Swinney says Clemson's put last loss behind

Clemson coach Dabo Swinney thought things couldn't have gone much better during the Tigers off week.

Swinney played a little touch football with his three sons, banged-up Clemson quarterback Kyle Parker got to heal his bruised ribs and the Tigers look like they've put their disappointing Auburn loss behind as they open Atlantic Coast Conference play against No. 16 Miami.

"I'm more encouraged than discouraged right now," Swinney said Tuesday.

Swinney said the team spent most of last week's practices correcting the mistakes that turned a potentially season-defining win into a disastrous, 27-24 overtime loss. The Tigers led 17-0 and had pushed around their Southeastern Conference opponents much of the opening half.

But then Auburn and quarterback Cam Newton took control. Newton threw two third-quarter touchdown passes to move Auburn in front 24-17 as Clemson's defense gave up several big plays.

Then in overtime, Tigers kicker Chandler Catanzaro had seemingly tied things when a false start penalty wiped out the field goal. Catanzaro missed the retry from further back.

"It was tough to deal with," left tackle Chris Hairston said. "But it was something where we learned what we needed to do to improve."

And that's what Clemson did.

Hairston said the Tigers had several offensive communication breakdowns that came from playing in a loud, frenzied environment that it worked on during the bye week. Timing issues, depth problems, even making sure players knew how to properly line up — it was all on the table to be worked on, Hairston said.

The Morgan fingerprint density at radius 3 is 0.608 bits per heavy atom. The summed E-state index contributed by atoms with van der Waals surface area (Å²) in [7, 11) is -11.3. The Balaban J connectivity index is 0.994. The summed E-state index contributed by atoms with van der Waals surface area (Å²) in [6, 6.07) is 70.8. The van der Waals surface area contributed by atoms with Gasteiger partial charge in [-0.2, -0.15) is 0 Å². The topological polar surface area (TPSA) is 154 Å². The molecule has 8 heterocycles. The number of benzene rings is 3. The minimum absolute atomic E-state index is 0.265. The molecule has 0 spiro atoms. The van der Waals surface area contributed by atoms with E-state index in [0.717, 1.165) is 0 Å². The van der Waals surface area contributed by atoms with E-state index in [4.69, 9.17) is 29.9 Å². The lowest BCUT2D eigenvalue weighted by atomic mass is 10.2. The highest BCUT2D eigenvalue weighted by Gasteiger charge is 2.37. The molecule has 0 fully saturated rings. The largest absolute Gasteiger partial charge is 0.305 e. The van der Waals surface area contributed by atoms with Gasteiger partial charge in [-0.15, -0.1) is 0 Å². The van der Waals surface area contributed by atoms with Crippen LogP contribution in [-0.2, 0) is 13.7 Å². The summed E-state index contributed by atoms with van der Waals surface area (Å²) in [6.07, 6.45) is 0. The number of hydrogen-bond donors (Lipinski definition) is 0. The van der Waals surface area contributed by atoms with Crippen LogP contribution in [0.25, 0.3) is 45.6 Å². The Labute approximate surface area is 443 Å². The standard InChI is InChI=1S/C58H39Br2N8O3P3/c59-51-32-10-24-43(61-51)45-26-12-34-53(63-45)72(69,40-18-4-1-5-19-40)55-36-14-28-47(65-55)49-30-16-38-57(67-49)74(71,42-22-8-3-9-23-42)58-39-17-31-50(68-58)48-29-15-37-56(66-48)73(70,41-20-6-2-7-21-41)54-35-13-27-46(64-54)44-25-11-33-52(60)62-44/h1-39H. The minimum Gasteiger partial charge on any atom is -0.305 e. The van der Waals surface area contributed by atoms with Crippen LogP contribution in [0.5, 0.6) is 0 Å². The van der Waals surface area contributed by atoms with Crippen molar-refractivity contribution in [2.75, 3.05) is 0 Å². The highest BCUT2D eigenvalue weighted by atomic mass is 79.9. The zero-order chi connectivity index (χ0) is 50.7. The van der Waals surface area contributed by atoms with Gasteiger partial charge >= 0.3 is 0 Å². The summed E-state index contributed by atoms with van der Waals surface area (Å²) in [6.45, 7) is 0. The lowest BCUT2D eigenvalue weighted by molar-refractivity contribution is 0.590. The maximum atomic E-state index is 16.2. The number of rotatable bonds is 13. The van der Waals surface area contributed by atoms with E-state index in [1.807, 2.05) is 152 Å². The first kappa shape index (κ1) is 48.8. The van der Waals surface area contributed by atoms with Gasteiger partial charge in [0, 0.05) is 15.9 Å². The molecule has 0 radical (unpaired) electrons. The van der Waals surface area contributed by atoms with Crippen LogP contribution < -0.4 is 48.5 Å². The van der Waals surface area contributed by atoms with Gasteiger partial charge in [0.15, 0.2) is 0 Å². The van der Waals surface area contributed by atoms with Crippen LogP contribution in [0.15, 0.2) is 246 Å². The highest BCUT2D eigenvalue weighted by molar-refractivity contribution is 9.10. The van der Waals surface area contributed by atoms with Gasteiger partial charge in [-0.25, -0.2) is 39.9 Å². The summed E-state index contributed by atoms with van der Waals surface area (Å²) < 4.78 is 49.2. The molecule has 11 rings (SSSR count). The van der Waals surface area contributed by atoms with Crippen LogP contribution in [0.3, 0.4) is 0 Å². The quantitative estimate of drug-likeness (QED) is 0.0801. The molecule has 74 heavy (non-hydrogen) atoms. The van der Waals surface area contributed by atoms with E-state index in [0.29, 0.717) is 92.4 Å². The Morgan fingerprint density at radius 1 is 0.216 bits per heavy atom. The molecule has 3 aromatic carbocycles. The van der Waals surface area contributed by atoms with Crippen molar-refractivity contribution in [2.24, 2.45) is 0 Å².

"We got a lot of things corrected that we needed to," he said. "We got a lot of things done."

About the only one who didn't put in that much work was Parker, Clemson's sophomore starter. Parker was drilled by a helmet to ribs and looked like he might have to be replaced. But Parker felt healthy enough to stay in and led the Tigers on a fourth-quarter touchdown drive that tied the game.

Once back on campus, however, Swinney made sure Parker wouldn't have to do much more than watch backup Tajh Boyd and twirl a football every once in awhile.

Parker looked confident and strong at practice Monday, offensive coordinator Billy Napier said, and would be ready to face Miami.

"I felt good. I thought I threw the ball well, especially coming back," Parker said. "My arm actually feels really fresh."

Count on Miami to try and make Parker uncomfortable at Death Valley on Saturday. The Hurricanes (2-1) have already shown their resiliency, bouncing back from a 36-24 loss at Ohio State three weeks ago with last Thursday night's 31-3 victory at Pittsburgh.

Center Tyler Horn said playing in those environments will help the Hurricanes in their first trip to Memorial Stadium since 2005. The success against Pittsburgh won't matter as much if Miami can't successfully open ACC play at Clemson.

"We know it's conference season," Horn said. "These games are games we have to win if we want to get to where we want to go."

A season ago, Clemson used its bye week to overcome a 2-3 start and begin a six-game win streak to take the ACC Atlantic Division. Swinney says there wasn't as much soul searching this time following the Auburn defeat.

Still, though, Swinney sees a tight-knit team eager to show how good it can be.

"I do think we have the personnel and the chemistry on this team to really be a good football team," he said. "What we got to do know is try and create some momentum."